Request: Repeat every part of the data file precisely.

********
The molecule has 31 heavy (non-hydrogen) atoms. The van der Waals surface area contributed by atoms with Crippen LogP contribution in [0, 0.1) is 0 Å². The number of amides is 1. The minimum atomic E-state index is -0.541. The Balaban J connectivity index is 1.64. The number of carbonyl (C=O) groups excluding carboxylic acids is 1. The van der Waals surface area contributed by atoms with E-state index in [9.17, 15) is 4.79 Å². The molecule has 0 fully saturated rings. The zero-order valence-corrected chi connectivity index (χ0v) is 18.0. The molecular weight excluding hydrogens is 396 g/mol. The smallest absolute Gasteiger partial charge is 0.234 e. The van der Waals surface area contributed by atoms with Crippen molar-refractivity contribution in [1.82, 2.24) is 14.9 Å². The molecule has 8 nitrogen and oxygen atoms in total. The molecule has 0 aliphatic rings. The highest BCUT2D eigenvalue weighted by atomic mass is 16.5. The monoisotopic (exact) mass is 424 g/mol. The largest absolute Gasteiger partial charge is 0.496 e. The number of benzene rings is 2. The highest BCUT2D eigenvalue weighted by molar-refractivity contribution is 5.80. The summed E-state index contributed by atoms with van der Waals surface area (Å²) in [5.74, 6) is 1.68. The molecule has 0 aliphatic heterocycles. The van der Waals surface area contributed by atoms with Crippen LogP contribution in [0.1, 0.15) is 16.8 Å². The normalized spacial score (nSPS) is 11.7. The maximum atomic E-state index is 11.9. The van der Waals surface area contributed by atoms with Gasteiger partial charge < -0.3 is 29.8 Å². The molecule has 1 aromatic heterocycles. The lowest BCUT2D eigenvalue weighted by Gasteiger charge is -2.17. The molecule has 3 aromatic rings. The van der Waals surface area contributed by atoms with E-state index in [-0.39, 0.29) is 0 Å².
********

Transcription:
The molecule has 31 heavy (non-hydrogen) atoms. The van der Waals surface area contributed by atoms with Crippen LogP contribution in [0, 0.1) is 0 Å². The number of amides is 1. The minimum atomic E-state index is -0.541. The Balaban J connectivity index is 1.64. The number of carbonyl (C=O) groups excluding carboxylic acids is 1. The van der Waals surface area contributed by atoms with E-state index in [9.17, 15) is 4.79 Å². The molecule has 0 fully saturated rings. The zero-order valence-corrected chi connectivity index (χ0v) is 18.0. The molecular weight excluding hydrogens is 396 g/mol. The smallest absolute Gasteiger partial charge is 0.234 e. The van der Waals surface area contributed by atoms with Crippen molar-refractivity contribution in [1.82, 2.24) is 14.9 Å². The molecule has 8 nitrogen and oxygen atoms in total. The molecule has 0 aliphatic rings. The highest BCUT2D eigenvalue weighted by atomic mass is 16.5. The monoisotopic (exact) mass is 424 g/mol. The largest absolute Gasteiger partial charge is 0.496 e. The number of benzene rings is 2. The highest BCUT2D eigenvalue weighted by molar-refractivity contribution is 5.80. The summed E-state index contributed by atoms with van der Waals surface area (Å²) in [5.74, 6) is 1.68. The molecule has 0 aliphatic heterocycles. The van der Waals surface area contributed by atoms with Crippen LogP contribution in [0.1, 0.15) is 16.8 Å². The normalized spacial score (nSPS) is 11.7. The maximum atomic E-state index is 11.9. The van der Waals surface area contributed by atoms with Gasteiger partial charge < -0.3 is 29.8 Å². The molecule has 1 aromatic heterocycles. The lowest BCUT2D eigenvalue weighted by Gasteiger charge is -2.17. The molecule has 3 aromatic rings. The van der Waals surface area contributed by atoms with E-state index in [-0.39, 0.29) is 0 Å².